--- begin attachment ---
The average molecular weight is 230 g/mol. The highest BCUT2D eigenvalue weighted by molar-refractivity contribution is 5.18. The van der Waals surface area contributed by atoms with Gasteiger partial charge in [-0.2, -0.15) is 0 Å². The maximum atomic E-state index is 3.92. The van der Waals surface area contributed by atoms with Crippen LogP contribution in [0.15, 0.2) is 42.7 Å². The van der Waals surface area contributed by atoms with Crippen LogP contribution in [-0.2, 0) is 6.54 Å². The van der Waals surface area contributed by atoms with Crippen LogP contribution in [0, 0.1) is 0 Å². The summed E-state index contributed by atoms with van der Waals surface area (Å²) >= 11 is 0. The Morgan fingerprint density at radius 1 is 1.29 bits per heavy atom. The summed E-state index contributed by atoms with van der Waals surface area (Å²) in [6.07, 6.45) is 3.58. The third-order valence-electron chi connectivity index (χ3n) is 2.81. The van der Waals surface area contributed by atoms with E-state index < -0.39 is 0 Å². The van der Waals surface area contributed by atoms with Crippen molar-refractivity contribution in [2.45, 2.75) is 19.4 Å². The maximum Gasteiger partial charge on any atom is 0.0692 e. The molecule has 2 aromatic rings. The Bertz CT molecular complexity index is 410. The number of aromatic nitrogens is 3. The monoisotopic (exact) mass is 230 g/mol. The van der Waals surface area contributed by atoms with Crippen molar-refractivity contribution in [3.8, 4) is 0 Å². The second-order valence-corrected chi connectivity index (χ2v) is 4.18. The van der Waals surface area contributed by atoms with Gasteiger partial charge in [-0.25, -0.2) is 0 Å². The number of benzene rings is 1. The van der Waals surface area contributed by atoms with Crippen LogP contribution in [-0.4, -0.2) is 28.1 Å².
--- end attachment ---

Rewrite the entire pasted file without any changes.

The average molecular weight is 230 g/mol. The highest BCUT2D eigenvalue weighted by molar-refractivity contribution is 5.18. The van der Waals surface area contributed by atoms with Gasteiger partial charge in [-0.2, -0.15) is 0 Å². The maximum atomic E-state index is 3.92. The van der Waals surface area contributed by atoms with Crippen LogP contribution in [0.15, 0.2) is 42.7 Å². The van der Waals surface area contributed by atoms with Crippen LogP contribution in [-0.2, 0) is 6.54 Å². The van der Waals surface area contributed by atoms with Crippen LogP contribution in [0, 0.1) is 0 Å². The summed E-state index contributed by atoms with van der Waals surface area (Å²) >= 11 is 0. The Morgan fingerprint density at radius 1 is 1.29 bits per heavy atom. The summed E-state index contributed by atoms with van der Waals surface area (Å²) in [6.07, 6.45) is 3.58. The third-order valence-electron chi connectivity index (χ3n) is 2.81. The van der Waals surface area contributed by atoms with E-state index < -0.39 is 0 Å². The van der Waals surface area contributed by atoms with Crippen molar-refractivity contribution in [2.45, 2.75) is 19.4 Å². The maximum Gasteiger partial charge on any atom is 0.0692 e. The molecule has 2 aromatic rings. The Bertz CT molecular complexity index is 410. The number of aromatic nitrogens is 3. The monoisotopic (exact) mass is 230 g/mol. The van der Waals surface area contributed by atoms with Crippen molar-refractivity contribution in [3.8, 4) is 0 Å². The second-order valence-corrected chi connectivity index (χ2v) is 4.18. The van der Waals surface area contributed by atoms with Gasteiger partial charge in [-0.25, -0.2) is 0 Å². The number of benzene rings is 1. The van der Waals surface area contributed by atoms with Crippen LogP contribution in [-0.4, -0.2) is 28.1 Å².